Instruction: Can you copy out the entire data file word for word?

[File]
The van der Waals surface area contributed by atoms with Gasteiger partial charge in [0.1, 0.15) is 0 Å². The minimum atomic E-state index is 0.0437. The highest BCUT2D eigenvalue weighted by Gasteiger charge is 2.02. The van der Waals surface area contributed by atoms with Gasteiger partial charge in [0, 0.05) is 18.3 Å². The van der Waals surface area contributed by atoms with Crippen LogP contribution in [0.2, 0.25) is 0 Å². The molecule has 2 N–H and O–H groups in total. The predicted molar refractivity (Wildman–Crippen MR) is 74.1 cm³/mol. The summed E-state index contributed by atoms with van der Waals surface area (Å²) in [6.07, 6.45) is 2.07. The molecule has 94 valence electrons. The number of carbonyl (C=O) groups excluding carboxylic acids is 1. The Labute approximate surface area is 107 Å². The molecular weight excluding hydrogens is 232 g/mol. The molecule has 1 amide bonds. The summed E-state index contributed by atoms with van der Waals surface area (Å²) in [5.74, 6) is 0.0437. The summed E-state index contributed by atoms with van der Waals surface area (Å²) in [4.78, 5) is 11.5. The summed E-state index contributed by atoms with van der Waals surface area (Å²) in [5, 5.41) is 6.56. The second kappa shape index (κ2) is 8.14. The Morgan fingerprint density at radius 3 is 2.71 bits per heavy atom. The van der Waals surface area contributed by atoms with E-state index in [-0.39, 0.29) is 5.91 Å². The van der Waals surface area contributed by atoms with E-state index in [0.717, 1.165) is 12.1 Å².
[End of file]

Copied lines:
The van der Waals surface area contributed by atoms with Gasteiger partial charge in [0.1, 0.15) is 0 Å². The minimum atomic E-state index is 0.0437. The highest BCUT2D eigenvalue weighted by Gasteiger charge is 2.02. The van der Waals surface area contributed by atoms with Gasteiger partial charge in [0, 0.05) is 18.3 Å². The van der Waals surface area contributed by atoms with Crippen LogP contribution in [0.2, 0.25) is 0 Å². The molecule has 2 N–H and O–H groups in total. The predicted molar refractivity (Wildman–Crippen MR) is 74.1 cm³/mol. The summed E-state index contributed by atoms with van der Waals surface area (Å²) in [6.07, 6.45) is 2.07. The molecule has 94 valence electrons. The number of carbonyl (C=O) groups excluding carboxylic acids is 1. The Labute approximate surface area is 107 Å². The molecular weight excluding hydrogens is 232 g/mol. The molecule has 1 amide bonds. The summed E-state index contributed by atoms with van der Waals surface area (Å²) in [5.74, 6) is 0.0437. The summed E-state index contributed by atoms with van der Waals surface area (Å²) in [4.78, 5) is 11.5. The summed E-state index contributed by atoms with van der Waals surface area (Å²) in [5, 5.41) is 6.56. The second kappa shape index (κ2) is 8.14. The Morgan fingerprint density at radius 3 is 2.71 bits per heavy atom. The van der Waals surface area contributed by atoms with E-state index in [-0.39, 0.29) is 5.91 Å². The van der Waals surface area contributed by atoms with E-state index in [0.717, 1.165) is 12.1 Å².